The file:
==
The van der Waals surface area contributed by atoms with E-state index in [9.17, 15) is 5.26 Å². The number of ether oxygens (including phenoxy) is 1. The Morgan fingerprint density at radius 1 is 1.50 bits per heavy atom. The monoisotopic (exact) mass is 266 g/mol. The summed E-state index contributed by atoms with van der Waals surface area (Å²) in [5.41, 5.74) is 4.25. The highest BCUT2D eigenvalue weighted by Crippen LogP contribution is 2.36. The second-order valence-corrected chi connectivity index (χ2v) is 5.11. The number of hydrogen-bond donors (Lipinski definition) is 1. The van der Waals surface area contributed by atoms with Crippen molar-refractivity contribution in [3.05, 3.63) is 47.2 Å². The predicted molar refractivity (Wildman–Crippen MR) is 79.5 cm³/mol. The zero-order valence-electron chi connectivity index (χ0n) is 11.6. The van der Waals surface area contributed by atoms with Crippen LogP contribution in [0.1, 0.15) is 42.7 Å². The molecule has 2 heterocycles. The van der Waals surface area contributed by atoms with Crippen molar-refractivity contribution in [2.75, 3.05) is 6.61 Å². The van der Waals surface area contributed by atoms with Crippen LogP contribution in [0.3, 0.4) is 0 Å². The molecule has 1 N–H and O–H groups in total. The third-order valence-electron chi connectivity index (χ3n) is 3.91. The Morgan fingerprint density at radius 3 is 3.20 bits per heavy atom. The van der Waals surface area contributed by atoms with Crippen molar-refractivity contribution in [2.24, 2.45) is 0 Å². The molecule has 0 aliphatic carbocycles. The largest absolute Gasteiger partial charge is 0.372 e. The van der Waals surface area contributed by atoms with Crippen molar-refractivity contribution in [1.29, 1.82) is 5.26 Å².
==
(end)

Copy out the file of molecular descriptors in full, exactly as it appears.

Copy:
The van der Waals surface area contributed by atoms with E-state index in [9.17, 15) is 5.26 Å². The number of ether oxygens (including phenoxy) is 1. The Morgan fingerprint density at radius 1 is 1.50 bits per heavy atom. The monoisotopic (exact) mass is 266 g/mol. The summed E-state index contributed by atoms with van der Waals surface area (Å²) in [5.41, 5.74) is 4.25. The highest BCUT2D eigenvalue weighted by Crippen LogP contribution is 2.36. The second-order valence-corrected chi connectivity index (χ2v) is 5.11. The number of hydrogen-bond donors (Lipinski definition) is 1. The van der Waals surface area contributed by atoms with Crippen molar-refractivity contribution in [3.05, 3.63) is 47.2 Å². The predicted molar refractivity (Wildman–Crippen MR) is 79.5 cm³/mol. The zero-order valence-electron chi connectivity index (χ0n) is 11.6. The van der Waals surface area contributed by atoms with Crippen LogP contribution in [0.1, 0.15) is 42.7 Å². The molecule has 2 heterocycles. The van der Waals surface area contributed by atoms with Crippen molar-refractivity contribution in [2.75, 3.05) is 6.61 Å². The van der Waals surface area contributed by atoms with Crippen LogP contribution in [0.3, 0.4) is 0 Å². The molecule has 1 N–H and O–H groups in total. The third-order valence-electron chi connectivity index (χ3n) is 3.91. The Morgan fingerprint density at radius 3 is 3.20 bits per heavy atom. The van der Waals surface area contributed by atoms with Crippen molar-refractivity contribution in [2.24, 2.45) is 0 Å². The molecule has 0 aliphatic carbocycles. The largest absolute Gasteiger partial charge is 0.372 e. The van der Waals surface area contributed by atoms with Crippen molar-refractivity contribution in [1.29, 1.82) is 5.26 Å².